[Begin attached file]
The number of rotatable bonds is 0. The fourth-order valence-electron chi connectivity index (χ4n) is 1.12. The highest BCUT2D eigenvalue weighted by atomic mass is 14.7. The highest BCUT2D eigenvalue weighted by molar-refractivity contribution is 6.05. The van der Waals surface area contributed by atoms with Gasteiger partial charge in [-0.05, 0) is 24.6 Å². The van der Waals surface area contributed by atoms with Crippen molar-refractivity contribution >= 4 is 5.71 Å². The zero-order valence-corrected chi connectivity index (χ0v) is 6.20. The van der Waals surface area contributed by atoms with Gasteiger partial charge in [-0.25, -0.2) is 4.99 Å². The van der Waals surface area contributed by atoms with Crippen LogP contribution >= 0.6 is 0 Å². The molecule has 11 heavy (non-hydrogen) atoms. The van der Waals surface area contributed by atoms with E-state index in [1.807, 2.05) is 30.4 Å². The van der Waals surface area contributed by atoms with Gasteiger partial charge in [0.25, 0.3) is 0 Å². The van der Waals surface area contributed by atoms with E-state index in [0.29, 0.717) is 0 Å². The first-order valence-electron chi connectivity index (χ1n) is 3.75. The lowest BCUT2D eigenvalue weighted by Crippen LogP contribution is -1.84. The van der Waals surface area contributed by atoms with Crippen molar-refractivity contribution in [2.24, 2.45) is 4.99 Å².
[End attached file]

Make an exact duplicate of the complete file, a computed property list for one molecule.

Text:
The number of rotatable bonds is 0. The fourth-order valence-electron chi connectivity index (χ4n) is 1.12. The highest BCUT2D eigenvalue weighted by atomic mass is 14.7. The highest BCUT2D eigenvalue weighted by molar-refractivity contribution is 6.05. The van der Waals surface area contributed by atoms with Gasteiger partial charge in [-0.05, 0) is 24.6 Å². The van der Waals surface area contributed by atoms with Crippen molar-refractivity contribution >= 4 is 5.71 Å². The zero-order valence-corrected chi connectivity index (χ0v) is 6.20. The van der Waals surface area contributed by atoms with Gasteiger partial charge in [-0.25, -0.2) is 4.99 Å². The van der Waals surface area contributed by atoms with Crippen LogP contribution >= 0.6 is 0 Å². The molecule has 11 heavy (non-hydrogen) atoms. The van der Waals surface area contributed by atoms with E-state index in [1.807, 2.05) is 30.4 Å². The van der Waals surface area contributed by atoms with Gasteiger partial charge in [0.25, 0.3) is 0 Å². The van der Waals surface area contributed by atoms with E-state index in [0.29, 0.717) is 0 Å². The first-order valence-electron chi connectivity index (χ1n) is 3.75. The lowest BCUT2D eigenvalue weighted by Crippen LogP contribution is -1.84. The van der Waals surface area contributed by atoms with Crippen molar-refractivity contribution in [2.24, 2.45) is 4.99 Å².